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Screening for cancer: Understanding the basics

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When it comes to cancer, people have many questions but unfortunately, the answers aren’t always clear. However, learning the basics can help in detecting the deadly ailment in its early stages and dealing with it accordingly.
Cancer screening is an important tool in the prevention of cancers in general because when abnormally proliferated tissue or cancer is found early, it becomes much easier and less costly to treat.
Dr Emmanuel Rudakemwa, an associate professor of radiology and imaging sciences at Oshen King Faisal Hospital, says that screening is an available tool used to make sure that the population at risk is checked with the purpose to detect cancers early as this helps people live longer and relatively stable.
With no particular cause of cancer yet certain, some cancers have increased likelihood risks of occurrence, this makes screenings very important.
Cancer screening has all the benefits related to individuals, family, social and nationwide importance, Prof Rudakemwa, says.
Screenings allow medics to see anomalies in the body that can be then tested for cancer. They also help detect early stage cancers, which makes it easier to treat.
“Prevention is better than cure and when it comes to non-communicable diseases and cancers in general, you encourage people to take care of their bodies,” he adds.
With the ever increasing cancer concern, cancer screenings are of great importance, however, not all cancers can be screened.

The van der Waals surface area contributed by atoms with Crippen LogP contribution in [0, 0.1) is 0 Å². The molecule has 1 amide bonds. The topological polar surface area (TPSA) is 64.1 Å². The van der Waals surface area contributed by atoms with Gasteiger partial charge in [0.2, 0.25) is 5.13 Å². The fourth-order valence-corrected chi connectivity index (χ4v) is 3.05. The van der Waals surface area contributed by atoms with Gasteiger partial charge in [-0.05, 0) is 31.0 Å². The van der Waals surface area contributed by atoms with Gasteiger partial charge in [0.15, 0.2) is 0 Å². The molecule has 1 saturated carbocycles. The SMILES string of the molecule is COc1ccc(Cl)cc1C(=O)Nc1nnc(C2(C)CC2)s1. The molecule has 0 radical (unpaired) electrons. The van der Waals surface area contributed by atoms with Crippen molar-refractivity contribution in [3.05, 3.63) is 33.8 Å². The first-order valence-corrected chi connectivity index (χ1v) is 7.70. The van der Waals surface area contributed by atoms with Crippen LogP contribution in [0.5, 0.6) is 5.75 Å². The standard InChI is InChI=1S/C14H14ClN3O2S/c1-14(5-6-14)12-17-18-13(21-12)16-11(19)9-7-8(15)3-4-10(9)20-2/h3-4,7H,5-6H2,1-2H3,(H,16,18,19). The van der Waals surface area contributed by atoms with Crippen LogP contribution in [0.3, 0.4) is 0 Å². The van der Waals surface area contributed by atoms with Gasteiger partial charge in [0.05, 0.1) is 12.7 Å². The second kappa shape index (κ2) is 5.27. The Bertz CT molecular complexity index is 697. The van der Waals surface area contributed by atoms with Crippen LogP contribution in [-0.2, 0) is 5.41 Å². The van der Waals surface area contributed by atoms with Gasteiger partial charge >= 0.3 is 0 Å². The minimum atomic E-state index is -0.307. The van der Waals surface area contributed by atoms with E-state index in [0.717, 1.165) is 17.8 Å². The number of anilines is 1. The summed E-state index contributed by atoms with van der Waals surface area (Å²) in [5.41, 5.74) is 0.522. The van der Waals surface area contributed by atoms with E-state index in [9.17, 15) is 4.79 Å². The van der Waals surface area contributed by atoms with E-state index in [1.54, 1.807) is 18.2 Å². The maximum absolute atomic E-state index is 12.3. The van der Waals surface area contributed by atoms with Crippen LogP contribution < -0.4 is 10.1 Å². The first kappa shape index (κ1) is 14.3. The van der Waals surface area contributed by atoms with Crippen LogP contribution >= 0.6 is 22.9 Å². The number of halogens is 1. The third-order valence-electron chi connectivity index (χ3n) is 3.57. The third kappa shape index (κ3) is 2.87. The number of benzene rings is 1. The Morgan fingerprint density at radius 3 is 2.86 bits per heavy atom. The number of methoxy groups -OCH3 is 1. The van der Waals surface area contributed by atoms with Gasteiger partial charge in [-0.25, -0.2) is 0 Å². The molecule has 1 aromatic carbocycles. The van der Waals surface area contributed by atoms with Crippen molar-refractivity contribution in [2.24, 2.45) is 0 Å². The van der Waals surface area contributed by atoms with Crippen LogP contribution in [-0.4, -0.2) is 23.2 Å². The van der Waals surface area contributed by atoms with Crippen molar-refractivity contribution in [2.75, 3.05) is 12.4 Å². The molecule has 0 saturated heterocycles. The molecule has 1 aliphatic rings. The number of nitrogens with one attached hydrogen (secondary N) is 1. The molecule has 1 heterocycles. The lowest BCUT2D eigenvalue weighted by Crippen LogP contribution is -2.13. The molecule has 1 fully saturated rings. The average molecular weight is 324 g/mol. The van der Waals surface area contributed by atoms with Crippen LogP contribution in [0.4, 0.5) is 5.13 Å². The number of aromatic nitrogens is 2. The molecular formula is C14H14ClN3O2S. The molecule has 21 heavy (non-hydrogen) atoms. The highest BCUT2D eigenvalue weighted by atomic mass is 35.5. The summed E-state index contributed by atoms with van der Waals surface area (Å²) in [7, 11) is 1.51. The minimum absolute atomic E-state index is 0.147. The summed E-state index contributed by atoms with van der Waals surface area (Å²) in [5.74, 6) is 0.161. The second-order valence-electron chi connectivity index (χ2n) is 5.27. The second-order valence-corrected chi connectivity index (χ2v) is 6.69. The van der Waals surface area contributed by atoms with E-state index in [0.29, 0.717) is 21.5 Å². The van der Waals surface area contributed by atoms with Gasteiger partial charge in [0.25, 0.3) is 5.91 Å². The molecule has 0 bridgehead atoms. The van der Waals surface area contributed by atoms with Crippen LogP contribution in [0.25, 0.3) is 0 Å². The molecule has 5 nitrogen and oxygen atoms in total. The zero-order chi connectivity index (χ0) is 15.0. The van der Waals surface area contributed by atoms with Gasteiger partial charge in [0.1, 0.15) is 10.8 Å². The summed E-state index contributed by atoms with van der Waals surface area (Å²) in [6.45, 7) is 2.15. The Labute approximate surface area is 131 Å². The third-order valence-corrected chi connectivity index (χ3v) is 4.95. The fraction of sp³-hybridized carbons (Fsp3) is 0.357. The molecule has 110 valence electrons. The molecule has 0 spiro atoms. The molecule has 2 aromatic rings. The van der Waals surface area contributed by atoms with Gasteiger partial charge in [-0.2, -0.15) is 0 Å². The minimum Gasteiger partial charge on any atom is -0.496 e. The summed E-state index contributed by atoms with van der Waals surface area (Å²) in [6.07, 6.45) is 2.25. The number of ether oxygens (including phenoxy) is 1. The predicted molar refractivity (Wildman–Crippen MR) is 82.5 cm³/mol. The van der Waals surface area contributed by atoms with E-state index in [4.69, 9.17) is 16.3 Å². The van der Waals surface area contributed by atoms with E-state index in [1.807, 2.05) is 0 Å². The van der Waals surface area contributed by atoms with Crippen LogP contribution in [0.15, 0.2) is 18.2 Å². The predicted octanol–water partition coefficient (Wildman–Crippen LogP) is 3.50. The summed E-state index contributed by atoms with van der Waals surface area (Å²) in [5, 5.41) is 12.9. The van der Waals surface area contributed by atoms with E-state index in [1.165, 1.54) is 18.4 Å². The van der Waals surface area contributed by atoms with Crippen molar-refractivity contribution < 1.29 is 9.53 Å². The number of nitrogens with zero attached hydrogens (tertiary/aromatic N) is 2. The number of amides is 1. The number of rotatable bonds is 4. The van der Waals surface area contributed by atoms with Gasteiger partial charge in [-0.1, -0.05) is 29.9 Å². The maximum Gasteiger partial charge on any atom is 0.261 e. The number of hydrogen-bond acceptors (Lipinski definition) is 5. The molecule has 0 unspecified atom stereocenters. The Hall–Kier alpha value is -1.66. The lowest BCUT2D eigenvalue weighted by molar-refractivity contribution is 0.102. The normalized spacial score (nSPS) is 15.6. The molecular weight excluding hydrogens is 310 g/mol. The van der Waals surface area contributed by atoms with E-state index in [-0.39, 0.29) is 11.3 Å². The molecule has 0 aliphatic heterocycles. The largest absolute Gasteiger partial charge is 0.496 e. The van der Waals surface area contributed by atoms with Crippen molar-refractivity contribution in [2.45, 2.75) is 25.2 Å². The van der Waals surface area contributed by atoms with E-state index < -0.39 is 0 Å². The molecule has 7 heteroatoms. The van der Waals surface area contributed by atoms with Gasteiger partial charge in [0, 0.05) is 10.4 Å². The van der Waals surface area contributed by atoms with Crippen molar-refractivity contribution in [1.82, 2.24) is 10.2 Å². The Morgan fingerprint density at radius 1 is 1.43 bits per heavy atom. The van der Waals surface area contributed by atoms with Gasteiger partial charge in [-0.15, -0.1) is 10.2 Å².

So which cancers can be screened and when?
BREAST CANCER
Rudakemwa notes that with breast cancer, screening is done by mammography.
“There is something we call a triple test which includes: clinical breast exam, breast ultrasound and then mammography, this increases the sensitivity and specificity to detect the cancer,” he explains.
Breast cancer screenings are usually done for women aged 35 years and above.
COLON CANCER
This is cancer of the colon or rectum, located at the digestive tract’s lower end. It affects both men and women though there is more relative dominance to men than women.
Rudakemwa says that this kind of cancer can be screened from the rectum (the final section of the large intestine) to the cecum (the beginning of the large intestine) and it is done for people aged 40 years and above, unless there are other medically indicated risk factors.
“We do colonoscopies, a procedure in which a flexible fibre-optic instrument is inserted through the anus in order to examine the colon. We can also do virtual CT colonoscopy and fortunately, we have that technology available here at Oshen King Faisal and a few other hospitals in Rwanda. Through the screening, we check your entire large bowel for any lesions,” he explains.